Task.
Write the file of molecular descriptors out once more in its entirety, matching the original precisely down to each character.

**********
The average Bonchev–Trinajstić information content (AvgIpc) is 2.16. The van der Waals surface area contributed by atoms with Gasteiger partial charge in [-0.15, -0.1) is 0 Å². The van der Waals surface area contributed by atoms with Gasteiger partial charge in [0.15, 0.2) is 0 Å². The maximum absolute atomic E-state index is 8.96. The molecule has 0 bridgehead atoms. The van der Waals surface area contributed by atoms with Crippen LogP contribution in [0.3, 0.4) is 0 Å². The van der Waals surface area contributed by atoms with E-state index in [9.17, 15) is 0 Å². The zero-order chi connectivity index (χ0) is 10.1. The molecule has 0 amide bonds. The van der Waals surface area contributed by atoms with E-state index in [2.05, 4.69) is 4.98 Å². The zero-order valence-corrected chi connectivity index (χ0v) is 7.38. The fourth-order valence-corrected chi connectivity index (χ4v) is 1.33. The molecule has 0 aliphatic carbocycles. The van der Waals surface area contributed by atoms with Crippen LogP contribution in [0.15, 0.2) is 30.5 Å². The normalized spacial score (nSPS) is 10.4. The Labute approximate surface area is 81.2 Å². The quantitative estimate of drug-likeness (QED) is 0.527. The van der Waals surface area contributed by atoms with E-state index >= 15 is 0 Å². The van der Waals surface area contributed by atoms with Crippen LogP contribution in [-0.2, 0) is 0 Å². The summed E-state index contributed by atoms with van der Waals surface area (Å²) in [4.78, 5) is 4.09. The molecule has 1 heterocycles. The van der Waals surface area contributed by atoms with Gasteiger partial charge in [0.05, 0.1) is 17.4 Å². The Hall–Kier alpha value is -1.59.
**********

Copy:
The average Bonchev–Trinajstić information content (AvgIpc) is 2.16. The van der Waals surface area contributed by atoms with Gasteiger partial charge in [-0.15, -0.1) is 0 Å². The van der Waals surface area contributed by atoms with Gasteiger partial charge in [0.15, 0.2) is 0 Å². The maximum absolute atomic E-state index is 8.96. The molecule has 0 bridgehead atoms. The van der Waals surface area contributed by atoms with Crippen LogP contribution in [0.3, 0.4) is 0 Å². The van der Waals surface area contributed by atoms with E-state index in [9.17, 15) is 0 Å². The zero-order chi connectivity index (χ0) is 10.1. The molecule has 0 amide bonds. The van der Waals surface area contributed by atoms with E-state index in [2.05, 4.69) is 4.98 Å². The zero-order valence-corrected chi connectivity index (χ0v) is 7.38. The fourth-order valence-corrected chi connectivity index (χ4v) is 1.33. The molecule has 0 aliphatic carbocycles. The van der Waals surface area contributed by atoms with Crippen LogP contribution in [0.15, 0.2) is 30.5 Å². The normalized spacial score (nSPS) is 10.4. The Labute approximate surface area is 81.2 Å². The quantitative estimate of drug-likeness (QED) is 0.527. The van der Waals surface area contributed by atoms with E-state index >= 15 is 0 Å². The van der Waals surface area contributed by atoms with Crippen LogP contribution in [-0.2, 0) is 0 Å². The summed E-state index contributed by atoms with van der Waals surface area (Å²) in [4.78, 5) is 4.09. The molecule has 1 heterocycles. The van der Waals surface area contributed by atoms with Gasteiger partial charge in [0.05, 0.1) is 17.4 Å². The Hall–Kier alpha value is -1.59.